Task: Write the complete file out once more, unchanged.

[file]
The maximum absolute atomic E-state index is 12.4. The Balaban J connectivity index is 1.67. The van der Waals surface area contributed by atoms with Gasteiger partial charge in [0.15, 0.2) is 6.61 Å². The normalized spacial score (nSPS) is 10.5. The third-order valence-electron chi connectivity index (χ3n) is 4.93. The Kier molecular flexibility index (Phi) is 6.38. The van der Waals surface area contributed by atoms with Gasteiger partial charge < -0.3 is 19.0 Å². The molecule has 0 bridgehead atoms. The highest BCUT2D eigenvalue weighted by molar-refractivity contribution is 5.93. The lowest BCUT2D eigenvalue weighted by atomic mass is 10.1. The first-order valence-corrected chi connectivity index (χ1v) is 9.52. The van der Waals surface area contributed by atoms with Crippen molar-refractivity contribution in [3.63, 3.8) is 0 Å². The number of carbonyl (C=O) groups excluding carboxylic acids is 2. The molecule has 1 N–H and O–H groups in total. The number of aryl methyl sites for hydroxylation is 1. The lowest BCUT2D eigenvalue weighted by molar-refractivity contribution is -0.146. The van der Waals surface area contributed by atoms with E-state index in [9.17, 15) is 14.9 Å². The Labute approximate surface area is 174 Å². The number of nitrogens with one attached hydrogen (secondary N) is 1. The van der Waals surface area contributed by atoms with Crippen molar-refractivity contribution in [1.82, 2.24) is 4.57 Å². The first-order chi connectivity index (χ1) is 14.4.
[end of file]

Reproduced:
The maximum absolute atomic E-state index is 12.4. The Balaban J connectivity index is 1.67. The van der Waals surface area contributed by atoms with Gasteiger partial charge in [0.15, 0.2) is 6.61 Å². The normalized spacial score (nSPS) is 10.5. The third-order valence-electron chi connectivity index (χ3n) is 4.93. The Kier molecular flexibility index (Phi) is 6.38. The van der Waals surface area contributed by atoms with Gasteiger partial charge < -0.3 is 19.0 Å². The molecule has 0 bridgehead atoms. The highest BCUT2D eigenvalue weighted by molar-refractivity contribution is 5.93. The lowest BCUT2D eigenvalue weighted by atomic mass is 10.1. The first-order valence-corrected chi connectivity index (χ1v) is 9.52. The van der Waals surface area contributed by atoms with Crippen molar-refractivity contribution in [3.63, 3.8) is 0 Å². The number of carbonyl (C=O) groups excluding carboxylic acids is 2. The molecule has 1 N–H and O–H groups in total. The number of aryl methyl sites for hydroxylation is 1. The lowest BCUT2D eigenvalue weighted by molar-refractivity contribution is -0.146. The van der Waals surface area contributed by atoms with E-state index in [9.17, 15) is 14.9 Å². The Labute approximate surface area is 174 Å². The number of nitrogens with one attached hydrogen (secondary N) is 1. The van der Waals surface area contributed by atoms with Crippen molar-refractivity contribution in [1.82, 2.24) is 4.57 Å². The first-order chi connectivity index (χ1) is 14.4.